Some citizens, Congress members, and organizations have been
fully aware of the Stop Online Piracy Act (SOPA) and the
PROTECT IP Act (PIPA)
and the threats they pose for months now.
After all, PIPA was introduced on May 12, 2011, and SOPA was
introduced on October 26, 2011. While there were 1000
companies, organizations, and individuals who had expressed opposition
before Wednesday, most average Americans—and some Congressmen—were not aware of
these bills and the impact they would have on daily life and access to the
Internet until January 18, 2012, when there was a massive blackout by major
websites such as Wikipedia, reddit, Mozilla, WordPress, and many, many more
listedhere—not to mention CCIA’s
This blackout generated record calls and online petitions asking Congress not to
support SOPA or PIPA. According to the “SOPA Opera” tracker on ProPublica,
on January 18, 2012, there were 80 Congressmen supporting and 31 Congressmen
opposing these bills, while on January 19, 2012, there were 65 supporters and
Today, January 20, 2012, the Senate put out a statement from
Majority Leader Harry Reid saying they would postpone the PIPA vote scheduled
for January 24, 2012, and the House put out a statement from
Judiciary Chairman Lamar Smith saying they would postpone consideration of SOPA
“until there is wider agreement on a solution.” Despite all of this
growing momentum, the bills are not dead yet—Senator Reid concluded his
statement saying he is “optimistic that we can reach a compromise in the coming
weeks”—but this is significant progress.
These bills would cause lots of problems. They would chill
speech, deter innovation, export censorship, harm Internet security, and many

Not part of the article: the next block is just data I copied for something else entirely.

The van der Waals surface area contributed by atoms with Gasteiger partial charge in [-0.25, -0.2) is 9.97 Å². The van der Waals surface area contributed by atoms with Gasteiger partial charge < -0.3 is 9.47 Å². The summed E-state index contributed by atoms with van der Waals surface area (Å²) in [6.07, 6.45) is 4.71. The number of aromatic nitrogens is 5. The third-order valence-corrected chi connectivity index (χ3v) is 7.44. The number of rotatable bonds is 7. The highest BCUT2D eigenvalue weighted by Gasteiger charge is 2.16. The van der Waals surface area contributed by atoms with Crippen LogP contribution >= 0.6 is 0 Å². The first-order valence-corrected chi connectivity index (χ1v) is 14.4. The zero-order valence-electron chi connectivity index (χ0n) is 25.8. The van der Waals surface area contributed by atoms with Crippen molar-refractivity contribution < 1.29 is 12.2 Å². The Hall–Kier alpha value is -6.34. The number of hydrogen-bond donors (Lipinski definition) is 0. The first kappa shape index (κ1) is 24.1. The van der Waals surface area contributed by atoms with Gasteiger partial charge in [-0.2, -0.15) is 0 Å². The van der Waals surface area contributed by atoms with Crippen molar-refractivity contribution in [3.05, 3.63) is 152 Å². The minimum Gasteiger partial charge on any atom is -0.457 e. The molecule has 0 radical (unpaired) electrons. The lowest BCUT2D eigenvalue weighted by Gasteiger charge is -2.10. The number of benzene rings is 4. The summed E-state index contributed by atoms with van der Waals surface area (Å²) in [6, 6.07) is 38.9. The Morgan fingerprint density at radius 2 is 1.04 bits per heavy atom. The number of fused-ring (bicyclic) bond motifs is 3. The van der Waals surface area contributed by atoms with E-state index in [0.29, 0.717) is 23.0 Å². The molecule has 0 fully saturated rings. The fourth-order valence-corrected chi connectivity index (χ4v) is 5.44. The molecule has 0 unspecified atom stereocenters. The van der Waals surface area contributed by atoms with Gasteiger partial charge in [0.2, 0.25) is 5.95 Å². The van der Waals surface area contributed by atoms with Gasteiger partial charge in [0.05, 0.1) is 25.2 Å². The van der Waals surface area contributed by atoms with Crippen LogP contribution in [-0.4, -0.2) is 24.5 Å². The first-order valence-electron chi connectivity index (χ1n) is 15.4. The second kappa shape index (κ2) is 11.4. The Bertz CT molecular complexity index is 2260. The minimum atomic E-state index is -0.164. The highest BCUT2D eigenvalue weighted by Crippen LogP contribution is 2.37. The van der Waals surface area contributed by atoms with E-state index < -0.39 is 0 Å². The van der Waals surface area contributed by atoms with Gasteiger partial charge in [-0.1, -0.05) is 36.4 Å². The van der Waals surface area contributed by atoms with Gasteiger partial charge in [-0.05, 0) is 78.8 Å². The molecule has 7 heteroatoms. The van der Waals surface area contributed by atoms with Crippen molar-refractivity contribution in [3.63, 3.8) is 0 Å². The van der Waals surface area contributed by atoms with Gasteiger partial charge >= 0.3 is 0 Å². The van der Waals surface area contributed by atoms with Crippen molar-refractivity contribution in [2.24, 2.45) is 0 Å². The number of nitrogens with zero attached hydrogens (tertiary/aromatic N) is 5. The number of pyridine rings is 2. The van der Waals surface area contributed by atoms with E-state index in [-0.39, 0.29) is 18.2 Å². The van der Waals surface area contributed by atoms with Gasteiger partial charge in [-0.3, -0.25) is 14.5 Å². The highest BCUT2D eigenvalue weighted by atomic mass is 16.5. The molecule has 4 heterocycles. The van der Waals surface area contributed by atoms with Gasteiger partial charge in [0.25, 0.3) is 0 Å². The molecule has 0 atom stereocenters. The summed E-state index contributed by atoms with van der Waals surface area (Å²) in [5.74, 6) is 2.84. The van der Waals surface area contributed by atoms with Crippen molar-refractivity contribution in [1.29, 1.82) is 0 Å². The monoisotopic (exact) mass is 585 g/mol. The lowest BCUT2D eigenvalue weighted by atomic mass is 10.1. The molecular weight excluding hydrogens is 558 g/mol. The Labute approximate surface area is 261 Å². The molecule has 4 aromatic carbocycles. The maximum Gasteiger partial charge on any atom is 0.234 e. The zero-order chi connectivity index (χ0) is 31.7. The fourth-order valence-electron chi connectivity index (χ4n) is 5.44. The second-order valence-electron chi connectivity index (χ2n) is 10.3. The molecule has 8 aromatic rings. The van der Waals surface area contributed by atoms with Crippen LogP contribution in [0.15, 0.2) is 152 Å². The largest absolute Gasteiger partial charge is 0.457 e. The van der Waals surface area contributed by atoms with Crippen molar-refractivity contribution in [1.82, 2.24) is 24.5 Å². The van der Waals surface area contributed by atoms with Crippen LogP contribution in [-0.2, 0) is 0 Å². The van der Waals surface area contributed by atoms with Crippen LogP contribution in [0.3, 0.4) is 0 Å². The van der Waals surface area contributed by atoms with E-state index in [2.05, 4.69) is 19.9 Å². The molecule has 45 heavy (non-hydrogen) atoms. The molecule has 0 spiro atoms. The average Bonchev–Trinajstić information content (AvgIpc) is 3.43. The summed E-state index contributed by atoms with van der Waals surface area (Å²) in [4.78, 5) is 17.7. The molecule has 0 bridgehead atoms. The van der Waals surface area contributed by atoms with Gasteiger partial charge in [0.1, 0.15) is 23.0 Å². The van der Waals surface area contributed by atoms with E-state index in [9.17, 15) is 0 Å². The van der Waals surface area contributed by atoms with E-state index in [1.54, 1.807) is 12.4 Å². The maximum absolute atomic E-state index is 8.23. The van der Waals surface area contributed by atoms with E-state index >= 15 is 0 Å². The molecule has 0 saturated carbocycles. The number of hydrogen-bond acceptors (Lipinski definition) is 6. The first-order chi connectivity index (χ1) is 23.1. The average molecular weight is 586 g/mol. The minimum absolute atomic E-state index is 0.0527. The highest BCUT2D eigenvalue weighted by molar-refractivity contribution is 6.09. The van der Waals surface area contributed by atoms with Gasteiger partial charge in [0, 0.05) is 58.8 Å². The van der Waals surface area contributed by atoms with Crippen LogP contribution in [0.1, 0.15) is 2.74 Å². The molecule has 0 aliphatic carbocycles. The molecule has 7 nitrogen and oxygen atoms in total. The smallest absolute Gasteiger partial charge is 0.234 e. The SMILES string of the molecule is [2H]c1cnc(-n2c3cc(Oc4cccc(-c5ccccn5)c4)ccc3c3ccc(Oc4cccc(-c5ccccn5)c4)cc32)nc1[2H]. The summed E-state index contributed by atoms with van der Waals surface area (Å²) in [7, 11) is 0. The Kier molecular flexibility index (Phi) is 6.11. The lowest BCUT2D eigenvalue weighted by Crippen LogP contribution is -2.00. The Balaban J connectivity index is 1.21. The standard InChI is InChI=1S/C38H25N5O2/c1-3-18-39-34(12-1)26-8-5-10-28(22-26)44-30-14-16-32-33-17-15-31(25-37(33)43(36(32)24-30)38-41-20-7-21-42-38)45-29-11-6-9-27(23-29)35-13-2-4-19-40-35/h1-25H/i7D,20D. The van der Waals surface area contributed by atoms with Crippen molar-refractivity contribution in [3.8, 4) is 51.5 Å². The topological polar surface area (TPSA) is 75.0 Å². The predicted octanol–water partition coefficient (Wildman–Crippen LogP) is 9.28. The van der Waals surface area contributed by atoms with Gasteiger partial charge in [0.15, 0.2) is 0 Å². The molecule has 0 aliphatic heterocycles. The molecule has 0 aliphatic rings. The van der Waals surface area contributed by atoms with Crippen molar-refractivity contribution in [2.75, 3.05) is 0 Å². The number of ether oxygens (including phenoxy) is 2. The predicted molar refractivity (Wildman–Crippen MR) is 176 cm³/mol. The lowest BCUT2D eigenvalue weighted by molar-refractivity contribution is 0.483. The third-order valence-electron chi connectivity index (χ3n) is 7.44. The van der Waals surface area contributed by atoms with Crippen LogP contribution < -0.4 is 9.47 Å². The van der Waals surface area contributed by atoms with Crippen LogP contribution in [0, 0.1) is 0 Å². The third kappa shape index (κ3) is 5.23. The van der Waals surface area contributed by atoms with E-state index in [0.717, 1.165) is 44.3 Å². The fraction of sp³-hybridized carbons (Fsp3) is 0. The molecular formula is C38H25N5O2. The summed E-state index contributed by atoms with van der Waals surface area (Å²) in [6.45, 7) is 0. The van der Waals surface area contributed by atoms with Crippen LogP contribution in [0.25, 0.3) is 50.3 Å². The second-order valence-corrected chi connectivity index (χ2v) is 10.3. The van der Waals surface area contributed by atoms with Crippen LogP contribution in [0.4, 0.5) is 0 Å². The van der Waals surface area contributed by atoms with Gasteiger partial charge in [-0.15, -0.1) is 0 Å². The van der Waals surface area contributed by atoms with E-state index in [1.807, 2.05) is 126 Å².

other issues, and still wouldn’t even be effective in stopping piracy;
plus, there’s uncertainty of whether “piracy” is even a problem that needs to
be remedied, due to the lack of unbiased data.
These bills may only be intended to impact international “rogue”
websites, but they would
impact U.S. sites. The OPEN Act
is a proposed alternative to these bills that seeks to preserve the open
Internet that is so valuable.
Other recent encouraging activity by the government earlier
this week, in case you missed it:
- Rep. Smith removed the
most controversial provision from SOPA, DNS blocking, although it’s still a
very flawed bill.
Sen. Leahy put out a statement saying
that before PIPA goes to the floor, he plans to propose that the positive and
negative effects of the DNS provision be studied before implemented.
White House responded to
the “We The People” epetition that had asked the President to veto SOPA and
PIPA with a memo by three top Obama Administration officials. While they
didn’t directly address the veto requested by petitioners, the White House did
come out strongly against the DNS provisions in the bills.
- Rep. Issa postponed his
planned hearing with
seven key cyber-security and technology experts, because he was encouraged that
SOPA was not going to move to the floor yet.
While incongruence between technology and intellectual
property is nothing
new, this is a really unique protest movement to be experiencing, and one
that may impact IP and Internet legislation for years to come.